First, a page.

Are we all Muslim now?: Assata Shakur and the Terrordome
Excerpts from Al Jazeera
“Don’t believe everything you hear. Real eyes realize real lies.”
– Tupac Shakur
Assata Shakur is now a Muslim. Well, she didn’t actually convert to Islam. But in the eyes of the United States government where “terrorism” and threats to the state have become synonymous with Islam and Muslims, the recent placement of Assata Shakur on the F.B.I.’s “Most Wanted Terrorist List”, has for all intents and purposes, made her one.
While her being named to the list shocked many, is it really that surprising, especially when one considers how the “War on Terror” has been used as a logic of control to systematically target, undermine and destroy any challenge to the domestic and global realms of U.S. power?
…While many were shocked that Assata would be placed on the “Most Wanted Terrorist List,” some argued that not only is she innocent of the charges against her, but that what she was struggling for as a Black revolutionary could not possibly make her a “terrorist.” But this begs the question: who is a “terrorist”? And what does he do that would make him one? Would he by chance have a beard? Wear flowing garb? Be a Muslim?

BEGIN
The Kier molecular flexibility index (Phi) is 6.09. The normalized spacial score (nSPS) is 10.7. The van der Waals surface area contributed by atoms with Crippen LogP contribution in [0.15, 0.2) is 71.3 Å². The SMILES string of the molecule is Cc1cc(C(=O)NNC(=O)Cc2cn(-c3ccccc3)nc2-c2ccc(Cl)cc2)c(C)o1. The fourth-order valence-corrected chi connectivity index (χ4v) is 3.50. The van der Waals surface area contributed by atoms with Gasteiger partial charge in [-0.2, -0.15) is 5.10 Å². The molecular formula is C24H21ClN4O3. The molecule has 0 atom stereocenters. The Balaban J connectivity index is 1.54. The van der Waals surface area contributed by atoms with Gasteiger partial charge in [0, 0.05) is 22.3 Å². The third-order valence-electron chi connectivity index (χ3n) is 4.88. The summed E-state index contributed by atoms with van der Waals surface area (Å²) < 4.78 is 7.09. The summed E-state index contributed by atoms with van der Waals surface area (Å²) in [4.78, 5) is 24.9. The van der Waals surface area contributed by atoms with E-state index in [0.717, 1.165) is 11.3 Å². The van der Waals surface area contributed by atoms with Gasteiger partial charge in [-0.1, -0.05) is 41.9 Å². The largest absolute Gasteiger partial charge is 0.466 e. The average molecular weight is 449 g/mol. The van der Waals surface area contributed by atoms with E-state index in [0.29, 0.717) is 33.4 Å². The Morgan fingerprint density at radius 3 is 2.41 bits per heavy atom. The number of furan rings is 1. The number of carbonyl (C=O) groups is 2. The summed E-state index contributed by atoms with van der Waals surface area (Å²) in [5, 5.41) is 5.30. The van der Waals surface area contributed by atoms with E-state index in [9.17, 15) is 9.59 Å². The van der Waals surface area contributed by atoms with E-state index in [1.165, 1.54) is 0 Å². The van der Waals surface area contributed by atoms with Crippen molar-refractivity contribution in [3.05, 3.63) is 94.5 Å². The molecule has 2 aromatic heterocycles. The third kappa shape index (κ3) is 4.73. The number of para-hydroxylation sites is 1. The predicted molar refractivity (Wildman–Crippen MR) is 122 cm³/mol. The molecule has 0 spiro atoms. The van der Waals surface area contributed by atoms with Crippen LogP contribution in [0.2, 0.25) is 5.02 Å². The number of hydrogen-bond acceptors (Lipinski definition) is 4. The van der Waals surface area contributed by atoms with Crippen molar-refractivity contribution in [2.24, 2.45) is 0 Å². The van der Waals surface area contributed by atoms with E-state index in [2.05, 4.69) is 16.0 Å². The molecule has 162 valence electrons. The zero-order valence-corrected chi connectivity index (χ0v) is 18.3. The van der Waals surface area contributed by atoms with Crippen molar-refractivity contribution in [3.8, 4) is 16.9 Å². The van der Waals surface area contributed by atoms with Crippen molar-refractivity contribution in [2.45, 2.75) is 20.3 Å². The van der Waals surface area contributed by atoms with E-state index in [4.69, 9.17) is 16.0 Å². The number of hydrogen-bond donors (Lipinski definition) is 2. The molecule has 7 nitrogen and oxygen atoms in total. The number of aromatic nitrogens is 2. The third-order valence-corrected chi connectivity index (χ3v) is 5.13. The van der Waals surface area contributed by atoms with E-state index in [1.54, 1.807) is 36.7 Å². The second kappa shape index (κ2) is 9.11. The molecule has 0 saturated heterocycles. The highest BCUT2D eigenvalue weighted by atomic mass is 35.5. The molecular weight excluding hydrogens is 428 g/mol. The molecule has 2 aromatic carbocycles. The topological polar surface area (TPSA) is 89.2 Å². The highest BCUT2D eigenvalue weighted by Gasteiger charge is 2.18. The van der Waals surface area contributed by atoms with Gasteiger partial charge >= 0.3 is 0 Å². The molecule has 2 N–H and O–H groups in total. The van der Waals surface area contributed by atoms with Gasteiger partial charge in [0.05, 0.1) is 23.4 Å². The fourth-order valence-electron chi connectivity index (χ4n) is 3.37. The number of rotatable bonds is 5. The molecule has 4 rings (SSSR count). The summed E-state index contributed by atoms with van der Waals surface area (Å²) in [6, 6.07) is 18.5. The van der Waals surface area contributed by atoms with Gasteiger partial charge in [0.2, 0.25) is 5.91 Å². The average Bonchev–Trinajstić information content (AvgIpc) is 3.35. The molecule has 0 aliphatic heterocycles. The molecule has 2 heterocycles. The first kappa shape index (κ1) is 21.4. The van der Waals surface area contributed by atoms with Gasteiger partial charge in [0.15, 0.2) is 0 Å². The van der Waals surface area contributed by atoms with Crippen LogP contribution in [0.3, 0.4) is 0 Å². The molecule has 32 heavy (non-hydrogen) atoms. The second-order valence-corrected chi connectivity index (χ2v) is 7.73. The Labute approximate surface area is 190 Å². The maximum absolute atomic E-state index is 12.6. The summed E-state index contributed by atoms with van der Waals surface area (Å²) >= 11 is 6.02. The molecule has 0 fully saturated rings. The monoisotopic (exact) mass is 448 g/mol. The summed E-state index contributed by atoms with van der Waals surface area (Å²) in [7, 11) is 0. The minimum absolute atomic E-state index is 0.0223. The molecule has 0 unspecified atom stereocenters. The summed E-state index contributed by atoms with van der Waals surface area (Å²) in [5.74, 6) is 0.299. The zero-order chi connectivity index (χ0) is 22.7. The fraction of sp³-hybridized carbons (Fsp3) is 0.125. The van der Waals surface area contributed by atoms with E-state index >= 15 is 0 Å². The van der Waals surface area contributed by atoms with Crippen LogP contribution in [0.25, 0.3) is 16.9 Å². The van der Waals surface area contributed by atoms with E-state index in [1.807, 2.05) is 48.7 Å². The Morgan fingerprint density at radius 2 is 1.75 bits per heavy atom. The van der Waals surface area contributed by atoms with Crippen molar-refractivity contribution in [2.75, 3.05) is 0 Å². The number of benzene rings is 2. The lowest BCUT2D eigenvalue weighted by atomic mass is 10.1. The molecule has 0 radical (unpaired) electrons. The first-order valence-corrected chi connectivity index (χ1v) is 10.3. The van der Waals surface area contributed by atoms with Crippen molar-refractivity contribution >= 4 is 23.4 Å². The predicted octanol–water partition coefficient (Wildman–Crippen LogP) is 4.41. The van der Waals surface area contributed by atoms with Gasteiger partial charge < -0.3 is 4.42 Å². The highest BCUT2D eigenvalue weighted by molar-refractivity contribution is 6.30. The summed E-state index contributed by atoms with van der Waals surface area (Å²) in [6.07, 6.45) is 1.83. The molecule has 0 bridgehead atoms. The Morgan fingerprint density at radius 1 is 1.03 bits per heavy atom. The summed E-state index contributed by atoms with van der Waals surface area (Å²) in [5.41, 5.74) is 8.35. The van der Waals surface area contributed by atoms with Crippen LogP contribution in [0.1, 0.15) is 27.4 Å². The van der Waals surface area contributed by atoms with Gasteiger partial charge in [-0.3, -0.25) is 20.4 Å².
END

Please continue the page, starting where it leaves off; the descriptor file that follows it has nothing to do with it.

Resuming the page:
…For her supporters and those on the Left who deny that she’s a “terrorist,” we have to understand that to the U.S. government that’s exactly what she is. But instead of denying it, its high time that we instead challenge the prevailing logic of “terrorism,” refuse to normalize it, and recognize it for what it is: not only a political label used to discredit and undermine struggles for self-determination, but also a legal frame that then gives the state the sanction and power to narrow the scope of dissent and violently crackdown and arrest, incarcerate, torture, bomb, drone, invade, and even assassinate those deemed threats to state interests.
But if her allies continue to accept “terrorism” as the ruling paradigm, and make the false and fatal distinction between the struggles of Black radicals like Assata from the struggles of Third World peoples fighting for dignity against racist, imperial power in places such as Palestine, Afghanistan, Iraq and elsewhere, then these supporters are not only misunderstanding and undermining the internationalist legacy of Assata Shakur and the Black Panther Party (who supported the Palestinians and other Third World struggles), but they are also ironically reinvigorating the very same violent state forces that she and the Black Power movement struggled to eliminate.
…For to not question how the logic of “terrorism” is now being used to silence Black and Third World voices is to undermine the very movements that Assata (and so many others) have so valiantly sacrificed their lives and livelihoods for.
Lets remember that yesterday it was Nelson Mandela who the United States labeled a “terrorist,” and today it’s a Palestinian, an Afghan and now Assata. Tomorrow it could be a labor organizer, a student activist, a teacher, or maybe even you.
Originally published on 05.09.2013 in Al Jazeera.